Way back in January we had some folks from Limber Tree Services come in and trim the trees on the farm. They took out the white pine that was shading out a great deal of the garden area and also removed some limbs (some of which were diseased and weak) from the silver maple and the extremely tall cherry. They did an incredible and responsible job and left us with more light, two big piles of mulch and a collection of assorted logs. I originally thought the logs would be used as firewood but on another outing had the opportunity to sit in on a mushroom cultivation workshop. While sitting there I had a revelation. The logs we had were perfect for shitake mushroom cultivation and the hardwood mulch could foster a crop of wild winecap mushrooms.
What makes a log good for mushroom cultivation? It depends on the species you are trying to grow, but in the case of shitakes, a hardwood such as oak or maple is best and a late winter cutting is perfect in that the log has some time to degrade all the enzymes and chemicals that would normally prohibit the growth of mushrooms on a healthy living tree, but it still has enough moisture and nutrients available to feed the developing mycelium. The smaller logs are best - the ones with a diameter less than 14 inches and if you can see small cracks radiating from the core, your log is ready. This should all coincide with early spring, warmer temperatures and enough time for the mushroom to grow and settle in before the next winter.
Through the magic of the internet (and a reference from the workshop) I was able to order what are called mushroom spawn plugs. They are basically short wooden dowels with grooved sides and mycelium (the vegetative part of the mushroom) already growing within them. These little chunks serve as an innoculant and by drilling holes in the log and then tapping in the plugs you can give the mushroom a head start in colonizing the logs, thereby taking it over before any other fungus has a chance.
I, as well as volunteers (my parents-in-law included) finally began drilling and plugging over the weekend and we finished up a couple of days ago. Now all we have to do is keep the logs in the shade and hope for some rain now and then (that's the ray of sunshine in today's rain). We can help things along by spraying them with a hose every now and then and also by covering with a breathable tarp made from heavy burlap or some such thing. I took the quick and dirty route by not covering each individual hole with a layer of wax after the plug went in, and during the workshop it was mentioned that this is not necessary.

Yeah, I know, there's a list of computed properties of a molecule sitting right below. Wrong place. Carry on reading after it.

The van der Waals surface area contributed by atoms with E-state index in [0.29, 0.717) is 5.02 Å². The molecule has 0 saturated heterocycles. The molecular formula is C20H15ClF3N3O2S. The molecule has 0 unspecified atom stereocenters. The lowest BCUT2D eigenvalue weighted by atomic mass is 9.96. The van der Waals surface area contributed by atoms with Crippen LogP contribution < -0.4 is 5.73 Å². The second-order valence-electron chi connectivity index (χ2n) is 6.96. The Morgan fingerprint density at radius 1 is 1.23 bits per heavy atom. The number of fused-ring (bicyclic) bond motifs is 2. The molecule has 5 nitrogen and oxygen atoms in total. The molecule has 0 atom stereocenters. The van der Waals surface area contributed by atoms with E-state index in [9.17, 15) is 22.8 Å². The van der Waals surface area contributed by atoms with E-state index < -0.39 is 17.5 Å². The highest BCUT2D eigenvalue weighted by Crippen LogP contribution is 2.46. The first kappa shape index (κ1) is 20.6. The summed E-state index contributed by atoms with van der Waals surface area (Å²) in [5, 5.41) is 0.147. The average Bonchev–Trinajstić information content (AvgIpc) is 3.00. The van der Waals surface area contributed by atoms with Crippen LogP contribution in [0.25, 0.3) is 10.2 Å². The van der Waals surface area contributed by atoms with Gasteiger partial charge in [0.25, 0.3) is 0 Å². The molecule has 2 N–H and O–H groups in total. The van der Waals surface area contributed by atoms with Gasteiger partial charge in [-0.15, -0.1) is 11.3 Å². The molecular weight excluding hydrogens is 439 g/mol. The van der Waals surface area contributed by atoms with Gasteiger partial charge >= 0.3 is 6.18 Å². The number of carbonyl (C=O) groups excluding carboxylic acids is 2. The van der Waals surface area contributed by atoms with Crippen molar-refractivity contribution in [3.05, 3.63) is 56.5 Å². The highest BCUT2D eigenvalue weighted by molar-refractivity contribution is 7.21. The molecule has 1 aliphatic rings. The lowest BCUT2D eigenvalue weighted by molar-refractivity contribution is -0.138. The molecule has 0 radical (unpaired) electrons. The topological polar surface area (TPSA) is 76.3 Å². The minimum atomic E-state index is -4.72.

The winecap mushroom "growing" is almost an afterthought. The spores are in the air and supposedly all I have to do is spread out the hardwood mulch, keep it moist and wait.
The waiting is almost, almost as hard as any other type of cultivation. I have to resign myself to just letting the the fungus do its thing. Not disturbing it, not worrying about...a very difficult thing to do. We'll see.
plugs in the log. they are in a diamond pattern for maximum colonization potential
A bit about my experience with Limber Tree Service: While I was considering bids for the tree work, a friend of my husband happen to hear about the farm and suggested I use these guys. During my meeting with Erik, one of the certified arborists from the company, he was very considerate, not only of me but also of the trees' health and their future. They did not have to bring in any cherry pickers or heavy machinery, just the chipper to break down the smaller branches. On the day of the job they we there in the light rain/snow and graciously separated the mulch piles into hardwoods and softwoods and cut all the logs into people-moveable pieces. On the invoice they kept their word on the estimated price, even though I had asked them to do extra work during the day, essentially donating $500 to our project. In two words, they were professional and generous and the garden would not be the same this year without them. Thanks guys.